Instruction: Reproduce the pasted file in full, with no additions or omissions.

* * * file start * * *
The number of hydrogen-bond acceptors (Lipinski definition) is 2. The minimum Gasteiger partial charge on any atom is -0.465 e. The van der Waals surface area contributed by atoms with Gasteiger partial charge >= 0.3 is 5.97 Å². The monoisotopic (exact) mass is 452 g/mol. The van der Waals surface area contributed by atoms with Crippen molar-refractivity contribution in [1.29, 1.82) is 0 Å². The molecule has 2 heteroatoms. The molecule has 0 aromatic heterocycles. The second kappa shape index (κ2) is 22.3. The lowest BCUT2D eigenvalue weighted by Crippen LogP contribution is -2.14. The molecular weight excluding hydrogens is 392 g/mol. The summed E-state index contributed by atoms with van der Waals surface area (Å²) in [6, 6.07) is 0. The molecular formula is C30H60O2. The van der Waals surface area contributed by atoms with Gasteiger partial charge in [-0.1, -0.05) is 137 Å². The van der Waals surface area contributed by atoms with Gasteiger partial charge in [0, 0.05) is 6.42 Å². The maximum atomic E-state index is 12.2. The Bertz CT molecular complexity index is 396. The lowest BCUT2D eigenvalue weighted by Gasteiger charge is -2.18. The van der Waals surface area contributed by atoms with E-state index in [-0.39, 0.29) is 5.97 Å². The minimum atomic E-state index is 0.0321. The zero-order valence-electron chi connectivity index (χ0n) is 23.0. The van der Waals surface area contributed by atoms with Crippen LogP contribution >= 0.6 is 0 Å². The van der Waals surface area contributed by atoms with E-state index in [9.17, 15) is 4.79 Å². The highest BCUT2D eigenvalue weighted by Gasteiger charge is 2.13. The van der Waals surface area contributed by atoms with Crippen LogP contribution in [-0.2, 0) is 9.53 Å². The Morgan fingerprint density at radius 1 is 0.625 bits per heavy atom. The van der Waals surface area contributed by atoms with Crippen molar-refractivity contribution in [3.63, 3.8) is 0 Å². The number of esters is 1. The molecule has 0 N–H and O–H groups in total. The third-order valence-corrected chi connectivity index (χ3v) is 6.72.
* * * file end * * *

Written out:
The number of hydrogen-bond acceptors (Lipinski definition) is 2. The minimum Gasteiger partial charge on any atom is -0.465 e. The van der Waals surface area contributed by atoms with Gasteiger partial charge >= 0.3 is 5.97 Å². The monoisotopic (exact) mass is 452 g/mol. The van der Waals surface area contributed by atoms with Crippen molar-refractivity contribution in [1.29, 1.82) is 0 Å². The molecule has 2 heteroatoms. The molecule has 0 aromatic heterocycles. The second kappa shape index (κ2) is 22.3. The lowest BCUT2D eigenvalue weighted by Crippen LogP contribution is -2.14. The molecular weight excluding hydrogens is 392 g/mol. The summed E-state index contributed by atoms with van der Waals surface area (Å²) in [6, 6.07) is 0. The molecular formula is C30H60O2. The van der Waals surface area contributed by atoms with Gasteiger partial charge in [-0.1, -0.05) is 137 Å². The van der Waals surface area contributed by atoms with Gasteiger partial charge in [0, 0.05) is 6.42 Å². The maximum atomic E-state index is 12.2. The Bertz CT molecular complexity index is 396. The lowest BCUT2D eigenvalue weighted by Gasteiger charge is -2.18. The van der Waals surface area contributed by atoms with E-state index in [-0.39, 0.29) is 5.97 Å². The minimum atomic E-state index is 0.0321. The zero-order valence-electron chi connectivity index (χ0n) is 23.0. The van der Waals surface area contributed by atoms with Crippen LogP contribution >= 0.6 is 0 Å². The van der Waals surface area contributed by atoms with E-state index in [9.17, 15) is 4.79 Å². The highest BCUT2D eigenvalue weighted by Gasteiger charge is 2.13. The van der Waals surface area contributed by atoms with Crippen LogP contribution in [-0.2, 0) is 9.53 Å². The Morgan fingerprint density at radius 1 is 0.625 bits per heavy atom. The van der Waals surface area contributed by atoms with Crippen molar-refractivity contribution in [3.63, 3.8) is 0 Å². The number of esters is 1. The molecule has 0 N–H and O–H groups in total. The third-order valence-corrected chi connectivity index (χ3v) is 6.72.